2012-2018 M6 F06/F12/F13 4.4 liter V8 412 kW (560 PS) to 441 kW (600 PS) Sedan with 4 doors
6,719 (Sedan with 4 doors);
4,515 (Coupe);
4,318 (Convertible)[56]
2013-2018 X5 M F85 4.4 liter V8 423 kW (575 PS) SAV 12,915[57]
2014-2018 M3 F80 3.0 liter l6 317 kW (431 PS) to 338 kW (460 PS) Sedan with 4 doors 33,414 + 1,263 M3 CS[58]
2014-2019 X6 M F86 4.4 liter V8 423 kW (575 PS) SAV 9,794[59]

M badged cars

All these cars are true BMW Motorsport models, not M-line sport models that bear BMW Motorsport features such as sport body kits, and interior specs.

  • E12 M535i (1979–1981) - Often considered the first mass production vehicle built by BMW Motorsport
  • E31 850CSi (1992–1996) - An M car in all but name; it had a BMW M–sourced engine and its VIN indicated that it was developed by BMW Motorsport, like all other M cars.[60]

M engined cars

In the late 80s, due to prohibitive taxes for cars above 2.0 liters of engine displacement in Italy and Portugal, BMW decided to build the E30 320is as an alternative to the 2.3 liter M3. This car was equipped with a shorter stroke S14 engine and produced 192 PS. BMW produced a total of 3648 units between 9/1987 and 11/1990 of which a majority of 2542 units were made available in two door form (code name AK95). No catalytic converters were installed on this limited version. The steering rack, springs, shock absorbers, and brakes were similar to the normal E30 6 cylinder models (i.e. 325i) with sports suspension. The engine was mated to a Getrag 265 five-speed gearbox in dog-leg configuration.[61]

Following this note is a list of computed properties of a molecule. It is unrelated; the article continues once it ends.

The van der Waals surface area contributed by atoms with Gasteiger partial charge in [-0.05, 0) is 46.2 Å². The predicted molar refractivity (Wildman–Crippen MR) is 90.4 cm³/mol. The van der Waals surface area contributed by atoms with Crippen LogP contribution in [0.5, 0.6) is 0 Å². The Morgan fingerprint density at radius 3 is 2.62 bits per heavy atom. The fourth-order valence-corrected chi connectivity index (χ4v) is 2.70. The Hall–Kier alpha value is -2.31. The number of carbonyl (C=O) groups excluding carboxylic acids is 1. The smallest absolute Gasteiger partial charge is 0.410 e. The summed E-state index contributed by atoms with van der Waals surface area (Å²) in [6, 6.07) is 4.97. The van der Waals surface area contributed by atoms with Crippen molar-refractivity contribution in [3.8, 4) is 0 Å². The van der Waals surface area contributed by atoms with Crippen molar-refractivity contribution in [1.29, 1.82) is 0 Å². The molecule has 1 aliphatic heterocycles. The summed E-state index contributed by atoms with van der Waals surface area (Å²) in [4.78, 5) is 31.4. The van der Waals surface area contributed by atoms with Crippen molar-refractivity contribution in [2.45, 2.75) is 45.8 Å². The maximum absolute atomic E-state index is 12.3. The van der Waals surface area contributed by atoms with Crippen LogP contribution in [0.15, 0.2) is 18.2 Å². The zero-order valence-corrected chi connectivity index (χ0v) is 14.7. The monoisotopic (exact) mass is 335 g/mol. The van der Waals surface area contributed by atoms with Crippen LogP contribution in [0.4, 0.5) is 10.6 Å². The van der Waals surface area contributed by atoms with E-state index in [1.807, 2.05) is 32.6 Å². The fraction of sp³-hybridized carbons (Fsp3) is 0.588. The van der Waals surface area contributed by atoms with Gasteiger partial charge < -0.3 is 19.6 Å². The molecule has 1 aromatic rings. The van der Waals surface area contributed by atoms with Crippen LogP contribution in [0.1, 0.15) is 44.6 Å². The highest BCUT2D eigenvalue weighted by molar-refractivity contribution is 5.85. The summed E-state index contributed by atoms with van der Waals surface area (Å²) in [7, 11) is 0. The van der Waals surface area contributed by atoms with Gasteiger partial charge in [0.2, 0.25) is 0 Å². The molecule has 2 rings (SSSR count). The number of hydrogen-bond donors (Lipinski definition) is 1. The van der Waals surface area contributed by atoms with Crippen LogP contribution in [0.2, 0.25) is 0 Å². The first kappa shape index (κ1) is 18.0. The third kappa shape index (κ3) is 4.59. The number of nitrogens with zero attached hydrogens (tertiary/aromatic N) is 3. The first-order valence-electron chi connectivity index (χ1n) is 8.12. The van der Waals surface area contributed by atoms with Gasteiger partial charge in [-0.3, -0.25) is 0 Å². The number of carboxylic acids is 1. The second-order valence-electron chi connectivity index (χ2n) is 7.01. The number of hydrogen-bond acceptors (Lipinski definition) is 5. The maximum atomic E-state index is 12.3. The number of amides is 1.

Audi's RS models, Mercedes-Benz's AMG models, and more recently Lexus F model(s), are often reviewed in direct competition to a similarly-sized BMW M car, such as the Lexus IS-F vs. Audi RS4 vs. Mercedes C63 AMG vs. BMW M3.[62]

In contrast to aftermarket tuners, Alpina BMW-based automobiles are currently mostly built by BMW on its production lines and are more comfort-oriented. Alpina is recognized as an automobile manufacturer and works very closely with BMW, sometimes participating in the development of BMW models and engines. Some Alpina models are even sold in North-America by BMW and either compete with the BMW M6 Gran Coupé, in the case of the Alpina B6 Gran Coupé, or replace them, in the case of the Alpina B7 as there is no M7 variant of the 7 Series to compete with the model.[63]

BMW M also faces competition from several independent companies offering their own performance versions of BMW models; some performance packs can be retrofitted to existing cars while others are applied to new cars bought directly from BMW AG and converted prior to first registration. Such companies include Hamann Motorsport, Dinan Cars, G-Power, AC Schnitzer and Hartge.

See also


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  28. < Press Release: The BMW X5 M. The BMW X6 M.>
  29. < Top Gear: M Battle>
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  61. "BMW 320is @". Retrieved 11 April 2014.
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  63. Fung, Derek (25 November 2014). "BMW M7 not needed, Alpina B7 covers that niche, according to BMW exec | CarAdvice". Retrieved 30 August 2015.